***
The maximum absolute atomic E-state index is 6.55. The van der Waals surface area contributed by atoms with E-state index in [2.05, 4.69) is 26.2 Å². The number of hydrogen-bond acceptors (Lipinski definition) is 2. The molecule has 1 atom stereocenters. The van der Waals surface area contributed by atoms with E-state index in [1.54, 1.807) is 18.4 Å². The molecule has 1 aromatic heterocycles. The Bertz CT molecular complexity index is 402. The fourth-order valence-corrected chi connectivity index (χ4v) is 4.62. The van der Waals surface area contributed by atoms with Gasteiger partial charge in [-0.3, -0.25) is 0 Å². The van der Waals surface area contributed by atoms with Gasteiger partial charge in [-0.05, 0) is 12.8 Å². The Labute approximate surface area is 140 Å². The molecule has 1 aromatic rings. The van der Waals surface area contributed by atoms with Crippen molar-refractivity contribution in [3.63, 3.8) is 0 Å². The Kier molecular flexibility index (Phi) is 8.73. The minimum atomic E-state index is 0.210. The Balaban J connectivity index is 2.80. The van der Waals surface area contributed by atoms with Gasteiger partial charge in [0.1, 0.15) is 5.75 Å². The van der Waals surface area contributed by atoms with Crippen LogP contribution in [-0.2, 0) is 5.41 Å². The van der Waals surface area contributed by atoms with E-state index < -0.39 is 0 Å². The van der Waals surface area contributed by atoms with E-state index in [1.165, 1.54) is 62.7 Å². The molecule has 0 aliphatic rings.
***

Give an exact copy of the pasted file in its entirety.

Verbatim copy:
The maximum absolute atomic E-state index is 6.55. The van der Waals surface area contributed by atoms with E-state index in [2.05, 4.69) is 26.2 Å². The number of hydrogen-bond acceptors (Lipinski definition) is 2. The molecule has 1 atom stereocenters. The van der Waals surface area contributed by atoms with E-state index in [1.54, 1.807) is 18.4 Å². The molecule has 1 aromatic heterocycles. The Bertz CT molecular complexity index is 402. The fourth-order valence-corrected chi connectivity index (χ4v) is 4.62. The van der Waals surface area contributed by atoms with Gasteiger partial charge in [-0.3, -0.25) is 0 Å². The van der Waals surface area contributed by atoms with Gasteiger partial charge in [-0.05, 0) is 12.8 Å². The Labute approximate surface area is 140 Å². The molecule has 1 aromatic rings. The van der Waals surface area contributed by atoms with Crippen molar-refractivity contribution in [3.63, 3.8) is 0 Å². The Kier molecular flexibility index (Phi) is 8.73. The minimum atomic E-state index is 0.210. The Balaban J connectivity index is 2.80. The van der Waals surface area contributed by atoms with Gasteiger partial charge in [0.1, 0.15) is 5.75 Å². The van der Waals surface area contributed by atoms with Crippen LogP contribution in [-0.2, 0) is 5.41 Å². The van der Waals surface area contributed by atoms with E-state index < -0.39 is 0 Å². The van der Waals surface area contributed by atoms with E-state index in [1.165, 1.54) is 62.7 Å². The molecule has 0 aliphatic rings.